Passport to freedom from drudgery
This is from the History books: In 1498, Vasco-Da-Gama rounded the Cape of Good Hope and landed in Calicut. In 1510, Portuguese admiral Afonso de Albuquerque attacked Goa at the behest of the local cheftian Thimayya. After losing the city briefly to its former ruler, Ismail Adil Shah, the Muslim King of Bijapur, Albuquerque returned with force on November 25, with a fully renovated fleet. In less than a day, the Portuguese fleet took possession of Goa
from Ismail Adil Shah. However on December 19,1961 India liberated Goa.
Even though Goa was liberated from the Portuguese there are many Goans, who were born before Goa’s liberation, who still think that they were more ‘liberated’ under the Portuguese rule than under the Indian rule.
For these people, liberation is all about not having any crime committed and robberies taking place. They felt that life was honky-dory under the Portuguese rule.
Many even say with pride, that, in those days they could sleep in their homes with their doors and windows open and not bother about any robberies. Nowadays, even iron-grills cannot keep the thieves away. Many speak of how clean the system was during the Portuguese rule as compared to the corruption prevalent in today’s society. They speak of Goa under the Portuguese rule as “those good days”. For them it hardly seems to matter that under the Portuguese rule they were like ‘slaves’ in their own land. If given an opportunity, there are probably many who would want the Portuguese to come back and rule Goa. But then this is not possible.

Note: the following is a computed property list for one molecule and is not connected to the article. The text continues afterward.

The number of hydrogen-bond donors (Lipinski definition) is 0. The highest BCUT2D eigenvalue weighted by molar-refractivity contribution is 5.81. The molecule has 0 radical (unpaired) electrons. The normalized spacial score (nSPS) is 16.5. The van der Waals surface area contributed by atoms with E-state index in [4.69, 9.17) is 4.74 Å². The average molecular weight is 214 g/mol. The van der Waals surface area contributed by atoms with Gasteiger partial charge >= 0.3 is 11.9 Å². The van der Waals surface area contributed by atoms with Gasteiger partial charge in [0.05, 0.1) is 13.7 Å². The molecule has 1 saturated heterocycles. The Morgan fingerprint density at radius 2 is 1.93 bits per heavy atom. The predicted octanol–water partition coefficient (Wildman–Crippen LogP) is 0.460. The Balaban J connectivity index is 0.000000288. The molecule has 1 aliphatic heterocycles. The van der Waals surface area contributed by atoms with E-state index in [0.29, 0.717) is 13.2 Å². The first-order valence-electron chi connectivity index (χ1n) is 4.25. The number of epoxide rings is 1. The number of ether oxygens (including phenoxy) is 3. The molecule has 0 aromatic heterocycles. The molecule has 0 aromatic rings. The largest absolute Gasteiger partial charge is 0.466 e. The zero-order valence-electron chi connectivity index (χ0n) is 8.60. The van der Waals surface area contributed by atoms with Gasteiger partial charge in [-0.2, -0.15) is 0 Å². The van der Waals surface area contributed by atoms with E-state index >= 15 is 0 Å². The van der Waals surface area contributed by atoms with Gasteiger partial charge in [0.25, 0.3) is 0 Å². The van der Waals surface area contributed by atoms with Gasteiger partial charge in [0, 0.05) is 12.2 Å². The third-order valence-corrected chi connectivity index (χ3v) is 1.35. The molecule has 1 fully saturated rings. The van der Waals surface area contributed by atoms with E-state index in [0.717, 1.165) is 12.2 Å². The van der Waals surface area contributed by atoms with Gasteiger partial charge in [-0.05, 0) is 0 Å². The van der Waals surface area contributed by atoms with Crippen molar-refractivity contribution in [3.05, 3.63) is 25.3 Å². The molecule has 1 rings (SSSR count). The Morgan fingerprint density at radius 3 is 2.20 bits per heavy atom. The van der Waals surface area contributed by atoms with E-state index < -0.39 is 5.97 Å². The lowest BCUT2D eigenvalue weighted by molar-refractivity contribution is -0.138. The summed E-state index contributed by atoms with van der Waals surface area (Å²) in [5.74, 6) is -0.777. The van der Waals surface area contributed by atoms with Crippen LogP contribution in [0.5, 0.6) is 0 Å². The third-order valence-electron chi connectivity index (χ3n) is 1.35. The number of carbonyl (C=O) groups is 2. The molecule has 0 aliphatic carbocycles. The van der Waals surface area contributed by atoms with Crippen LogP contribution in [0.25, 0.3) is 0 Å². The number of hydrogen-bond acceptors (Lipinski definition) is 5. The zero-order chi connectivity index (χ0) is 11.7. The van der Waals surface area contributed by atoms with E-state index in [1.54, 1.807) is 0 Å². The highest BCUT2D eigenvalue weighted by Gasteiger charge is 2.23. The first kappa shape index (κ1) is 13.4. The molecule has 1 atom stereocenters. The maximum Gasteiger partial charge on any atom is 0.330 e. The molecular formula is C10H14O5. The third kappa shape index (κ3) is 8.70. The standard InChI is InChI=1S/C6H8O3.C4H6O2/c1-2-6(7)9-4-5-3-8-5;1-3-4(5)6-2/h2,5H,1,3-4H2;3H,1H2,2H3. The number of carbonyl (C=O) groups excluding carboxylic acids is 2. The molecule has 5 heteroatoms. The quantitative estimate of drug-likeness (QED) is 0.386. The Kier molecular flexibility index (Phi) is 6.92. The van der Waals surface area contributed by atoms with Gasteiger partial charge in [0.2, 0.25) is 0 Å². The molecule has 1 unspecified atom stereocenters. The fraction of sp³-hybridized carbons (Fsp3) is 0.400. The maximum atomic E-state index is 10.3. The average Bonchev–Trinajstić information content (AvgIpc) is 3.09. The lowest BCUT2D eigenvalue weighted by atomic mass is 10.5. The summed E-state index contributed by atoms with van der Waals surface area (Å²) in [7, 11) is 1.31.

Another option is to own a Portuguese passport. Well this has been the latest craze among Goans. People have been selling their lands, taking loans and borrowing from friends with just one aim; to have a Portuguese passport. Many wished they were born before 1961. It is much easier to get a Portuguese passport if one is born pre-liberation. Students probably consider obtaining a Portuguese passport more important than obtaining a post-graduate degree. They have every right to feel so given the lack of job opportunities in the state and our country.
It seems that there is a strong attachment to the Portuguese roots. The craze for a Portuguese passport is not without reason. The opportunities conferred to Portuguese citizens that live abroad are huge. So does acquiring a Portuguese passport mean a passport to prosperity?